Aussie five-piece Rolling Blackouts Coastal Fever have developed a distinctive guitar pop formula manifested within bright and thought-provoking jams that make every season feel like summer.
Friends (and relatives) Fran Keaney (vocals, guitar), Tom Russo (vocals, guitar), Joe White (vocals, lead guitar), Joe Russo (bass) and Marcel Tussie (drums) formed the mellow psych project in Melbourne in 2013, and have since releases two EPs, an album and a double single bursting with ambience and passion.
They released their debut EP Talk Tight in 2016; a stripped-back record which features seven raw tracks. Released via Ivy League Records, it was well received as Pitchfork rated it 8/10, while London In Stereo added “Managing to be varied while also maintaining a cogent, coherent strain throughout, Talk Tight fizzes with the urgency and confidence of a band more than ready to step up to the plate.“
They followed up this breakthrough with The French Press a year later. Changing record labels to Sub Pop, they injected more melodic surfer harmonies that have come to make the best ear worms. With a cleaner sound that still allows for intimacy, this was a clear step up for the quintet despite the short time span they wrote it in. Pitchfork agreed as it was ranked higher than their previous release, and they commented “Like Talk Tight, The French Press is brimming with vim, vigor, and open-road abandon. But what makes it an even more compelling listen is that, this time, we get a clearer glimpse in the rear-view mirror of the stressors they’re trying to escape.“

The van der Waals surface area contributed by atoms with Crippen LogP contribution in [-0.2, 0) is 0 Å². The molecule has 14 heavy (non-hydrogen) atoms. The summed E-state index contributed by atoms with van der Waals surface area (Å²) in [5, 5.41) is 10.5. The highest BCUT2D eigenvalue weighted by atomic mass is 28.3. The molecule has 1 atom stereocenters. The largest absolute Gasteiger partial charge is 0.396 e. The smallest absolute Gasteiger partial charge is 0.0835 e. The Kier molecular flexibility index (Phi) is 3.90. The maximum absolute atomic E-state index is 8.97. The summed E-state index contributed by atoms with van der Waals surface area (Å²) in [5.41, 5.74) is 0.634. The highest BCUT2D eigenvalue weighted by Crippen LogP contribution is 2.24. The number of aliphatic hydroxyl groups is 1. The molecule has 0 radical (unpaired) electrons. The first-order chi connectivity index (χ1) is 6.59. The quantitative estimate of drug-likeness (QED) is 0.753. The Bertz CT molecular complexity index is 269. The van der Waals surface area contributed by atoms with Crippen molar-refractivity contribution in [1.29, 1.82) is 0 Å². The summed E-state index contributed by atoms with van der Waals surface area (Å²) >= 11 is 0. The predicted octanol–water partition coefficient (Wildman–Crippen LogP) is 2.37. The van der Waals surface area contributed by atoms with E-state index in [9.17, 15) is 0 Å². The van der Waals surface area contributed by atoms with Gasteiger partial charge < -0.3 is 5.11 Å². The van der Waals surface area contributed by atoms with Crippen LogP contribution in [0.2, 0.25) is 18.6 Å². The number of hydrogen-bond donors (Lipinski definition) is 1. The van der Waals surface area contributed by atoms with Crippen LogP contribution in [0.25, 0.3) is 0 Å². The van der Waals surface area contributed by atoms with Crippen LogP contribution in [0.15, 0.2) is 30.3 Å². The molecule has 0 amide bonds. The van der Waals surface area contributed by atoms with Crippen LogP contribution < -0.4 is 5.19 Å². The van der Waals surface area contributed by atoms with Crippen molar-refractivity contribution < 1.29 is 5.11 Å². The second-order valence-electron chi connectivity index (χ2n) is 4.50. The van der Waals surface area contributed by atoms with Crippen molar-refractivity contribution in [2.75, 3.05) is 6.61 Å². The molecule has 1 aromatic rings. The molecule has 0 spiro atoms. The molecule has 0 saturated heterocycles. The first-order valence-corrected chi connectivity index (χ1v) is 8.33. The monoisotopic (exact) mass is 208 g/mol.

Last June, their debut full-length album finally arrived in the form of Hope Downs. Named after a mine in Australia, it follows a darker concept regarding emptiness and being lonely. However, the mood certainly doesn’t affect their edge. The heavier melodies and honest lyrics show growth within the three main songwriters, and proves there’s more to the sunny Aussie indie-pop stereotype. Hope Downs was rightfully ranked number 8 in Paste’s 50 Best Albums of 2018, while Clash said it had “charm in abundance” and Rolling Stone called it “a minor marvel: 10 perfectly pitched guitar-pop songs, not a dud among ’em.”
Keeping up the pace, they released a double single In The Capital/Read My Mind in April. The former single is as refined as possible now as it was due to be a part of Hope Downs but the band didn’t feel it was ready. Now, almost a year later, it is a mellow bop that takes over every sense thanks to the chilling vocals, delicate guitar riffs and swirling melodies.
- The Guardian named Rolling Blackouts Coastal Fever as Ones To Watch last year and championed them for “breathing excitement back into a too often uninspiring indie scene“. Keaney added to this in a recent interview with Bido Lito!, saying “We don’t have any vocal effects, really; I think we just sound like what a band from 30 years ago would’ve sounded like […] we don’t have to rely on smoke and mirrors to beef things”
Their recent performance at Bonnaroo, Tennessee was praised by the likes of Rolling Stone and Paste, and as The Guardian put it: “As engaging live as on record, Rolling Blackouts Coastal Fever might be just the band to fall in love with this summer.”introducing / Rolling Blackouts Coastal Fever